First of all, we’ve all heard about Pandora’s Music Genome Project. They actually have a very dedicated staff that goes through each song for about 10-15 minutes and reports on a list of many different musical variables. The results get fed into the algorithm and BAM, there’s your playlist.

Last.fm does something very similar, but they use different variables, and many sites, like thesixtyone.com, use a “similar” function that introduces you to music with similar variables.

So how do you tell which one works the best? You’d almost have to go through and look at the variables they use to tie music together. It would be almost impossible to tell if the site could have played you a better song than the one it did. Streaming music seems to be the way to go, but right now I believe the biggest factor in people’s choices between these different websites may be the design appeal and ease of use. That, and the lack of anything better.

There are several problems I see with this picture. Number one is that it never seems like a good idea to use a tool that has no clear distinction between it’s competitors. There’s gotta be one that’s better, but in this case it’s too hard to tell, or would take too much effort. This most likely has a lot to do with the fact that these concepts are no new, and no one has really settled on one ultimate solution, yet people do have their favorites of the moment.

That brings me to the second problem with this picture, which is a fundamental one. The current song recommendation engines all use the song’s variables to tie the songs together, and then tie you to the songs by entering a song or artist you like. This a pretty cool, but your control over your music ends after you enter your favorite artist or song.

Music is such a social thing. It seems to me that our playlists shouldn’t be controlled by similarities between songs, but similarities between people.

There needs to be a system where I can follow people that I share a taste in music with(my friends, favorite band members, ect). Then anything in those people’s playlists will get sent to my radio player, at random, or at my control. This not only ensures that you’ll hear only the best music, but also it will automatically update you when new songs are out, and it doesn’t bind you to one genre, or one sound.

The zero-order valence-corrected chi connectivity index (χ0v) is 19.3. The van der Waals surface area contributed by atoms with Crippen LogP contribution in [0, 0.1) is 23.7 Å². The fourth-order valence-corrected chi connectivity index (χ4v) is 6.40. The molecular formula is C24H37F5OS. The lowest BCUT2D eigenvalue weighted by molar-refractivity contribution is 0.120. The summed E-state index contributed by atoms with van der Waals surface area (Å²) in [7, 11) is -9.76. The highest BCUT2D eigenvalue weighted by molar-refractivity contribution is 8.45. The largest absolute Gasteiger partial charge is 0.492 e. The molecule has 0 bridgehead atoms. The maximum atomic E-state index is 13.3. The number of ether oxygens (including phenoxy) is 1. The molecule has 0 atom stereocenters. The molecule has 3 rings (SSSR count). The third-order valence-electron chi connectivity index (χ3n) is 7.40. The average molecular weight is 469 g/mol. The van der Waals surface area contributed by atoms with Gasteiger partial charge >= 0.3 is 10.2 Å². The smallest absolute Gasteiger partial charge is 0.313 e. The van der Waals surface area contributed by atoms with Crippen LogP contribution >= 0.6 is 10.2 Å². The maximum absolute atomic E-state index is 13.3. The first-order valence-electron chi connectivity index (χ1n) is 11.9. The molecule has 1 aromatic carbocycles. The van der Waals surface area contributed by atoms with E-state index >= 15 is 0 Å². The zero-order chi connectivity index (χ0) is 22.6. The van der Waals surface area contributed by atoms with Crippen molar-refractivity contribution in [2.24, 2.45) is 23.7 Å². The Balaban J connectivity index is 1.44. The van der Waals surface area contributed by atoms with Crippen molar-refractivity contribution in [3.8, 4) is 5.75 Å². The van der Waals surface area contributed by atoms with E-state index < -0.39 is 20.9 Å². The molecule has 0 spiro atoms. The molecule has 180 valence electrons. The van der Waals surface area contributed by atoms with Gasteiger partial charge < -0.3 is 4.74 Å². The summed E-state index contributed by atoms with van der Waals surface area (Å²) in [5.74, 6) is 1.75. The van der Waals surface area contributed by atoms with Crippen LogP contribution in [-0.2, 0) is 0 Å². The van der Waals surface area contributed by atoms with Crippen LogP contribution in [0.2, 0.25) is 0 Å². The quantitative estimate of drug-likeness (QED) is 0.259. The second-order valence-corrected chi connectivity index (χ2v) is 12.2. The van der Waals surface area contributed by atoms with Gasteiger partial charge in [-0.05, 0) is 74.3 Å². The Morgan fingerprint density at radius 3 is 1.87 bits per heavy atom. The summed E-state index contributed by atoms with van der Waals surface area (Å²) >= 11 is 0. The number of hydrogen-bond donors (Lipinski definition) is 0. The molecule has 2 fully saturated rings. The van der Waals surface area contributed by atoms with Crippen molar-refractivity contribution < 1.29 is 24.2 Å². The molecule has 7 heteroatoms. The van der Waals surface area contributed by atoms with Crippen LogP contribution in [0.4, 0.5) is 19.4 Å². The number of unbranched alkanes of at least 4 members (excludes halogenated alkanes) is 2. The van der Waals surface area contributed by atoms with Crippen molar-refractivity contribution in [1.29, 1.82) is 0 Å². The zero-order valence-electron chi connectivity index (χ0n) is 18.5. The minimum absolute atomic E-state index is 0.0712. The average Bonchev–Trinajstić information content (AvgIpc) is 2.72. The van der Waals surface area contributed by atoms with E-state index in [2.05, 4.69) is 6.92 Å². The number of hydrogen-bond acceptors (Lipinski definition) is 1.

If you’re like me you could listen to 4 or 5 different genres, back to back. This system would also allow for filters on things like genres, moods, tags, ect, and could create a much more custom listening experience.

Also for new bands, this would almost take the place of promotion, because it is basically automated word of mouth and is the epitome of viral. With this model, who knows, you could be the one to discover a band for your whole generation.

I don’t know about you, but I think that sounds a lot better than trusting variables and algorithms. This model will actually be out soon. It will be included in my website, Beat-Play, coming out in beta this April, 2010. It will be undergoing many changes early on in the beta process, but we hope to get it all fleshed out by June.

When it comes to the internet and all of the crazy, complex, and really cool tools out there, it’s best to keep this thought in the back of your mind: “Is this the experience I want?” If the answer is “I don’t know”, then there’s usually a problem somewhere, and also a void waiting to be filled.

For more info about the Beat-Play beta check out the BeatPlay Beta Overview

And to sign up to beta test, visit: http://MusicWithoutLabels.com

Written by: Dante Cullari Founder & President, Beat-Play, LLC